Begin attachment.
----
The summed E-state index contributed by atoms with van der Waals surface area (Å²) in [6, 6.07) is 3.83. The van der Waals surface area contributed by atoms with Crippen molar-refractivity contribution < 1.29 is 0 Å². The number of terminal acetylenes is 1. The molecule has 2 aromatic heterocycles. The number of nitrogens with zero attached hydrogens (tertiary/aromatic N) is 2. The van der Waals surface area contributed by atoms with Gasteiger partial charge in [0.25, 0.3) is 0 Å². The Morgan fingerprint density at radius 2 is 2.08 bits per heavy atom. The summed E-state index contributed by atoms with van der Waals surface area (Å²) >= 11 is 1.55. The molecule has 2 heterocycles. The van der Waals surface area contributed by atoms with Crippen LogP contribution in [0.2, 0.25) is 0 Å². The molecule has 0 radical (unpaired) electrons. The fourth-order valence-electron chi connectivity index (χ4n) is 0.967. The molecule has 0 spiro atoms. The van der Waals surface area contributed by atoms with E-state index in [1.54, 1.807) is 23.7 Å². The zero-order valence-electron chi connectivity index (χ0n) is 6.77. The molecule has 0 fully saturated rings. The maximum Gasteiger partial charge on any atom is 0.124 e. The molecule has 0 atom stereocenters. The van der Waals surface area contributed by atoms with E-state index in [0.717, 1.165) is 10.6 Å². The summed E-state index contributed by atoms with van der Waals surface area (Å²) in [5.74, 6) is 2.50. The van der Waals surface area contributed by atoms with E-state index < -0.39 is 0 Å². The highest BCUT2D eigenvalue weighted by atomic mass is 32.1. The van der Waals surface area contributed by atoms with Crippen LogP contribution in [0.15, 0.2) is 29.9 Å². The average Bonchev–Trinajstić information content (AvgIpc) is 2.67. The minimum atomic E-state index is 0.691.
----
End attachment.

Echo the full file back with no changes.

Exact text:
The summed E-state index contributed by atoms with van der Waals surface area (Å²) in [6, 6.07) is 3.83. The van der Waals surface area contributed by atoms with Crippen molar-refractivity contribution < 1.29 is 0 Å². The number of terminal acetylenes is 1. The molecule has 2 aromatic heterocycles. The number of nitrogens with zero attached hydrogens (tertiary/aromatic N) is 2. The van der Waals surface area contributed by atoms with Gasteiger partial charge in [0.25, 0.3) is 0 Å². The Morgan fingerprint density at radius 2 is 2.08 bits per heavy atom. The summed E-state index contributed by atoms with van der Waals surface area (Å²) >= 11 is 1.55. The molecule has 2 heterocycles. The van der Waals surface area contributed by atoms with Crippen LogP contribution in [0.2, 0.25) is 0 Å². The molecule has 0 radical (unpaired) electrons. The fourth-order valence-electron chi connectivity index (χ4n) is 0.967. The molecule has 0 spiro atoms. The van der Waals surface area contributed by atoms with E-state index in [1.54, 1.807) is 23.7 Å². The zero-order valence-electron chi connectivity index (χ0n) is 6.77. The molecule has 0 fully saturated rings. The maximum Gasteiger partial charge on any atom is 0.124 e. The molecule has 0 atom stereocenters. The van der Waals surface area contributed by atoms with E-state index in [0.717, 1.165) is 10.6 Å². The summed E-state index contributed by atoms with van der Waals surface area (Å²) in [5.74, 6) is 2.50. The van der Waals surface area contributed by atoms with E-state index < -0.39 is 0 Å². The highest BCUT2D eigenvalue weighted by atomic mass is 32.1. The van der Waals surface area contributed by atoms with Crippen LogP contribution in [0.15, 0.2) is 29.9 Å². The average Bonchev–Trinajstić information content (AvgIpc) is 2.67. The minimum atomic E-state index is 0.691.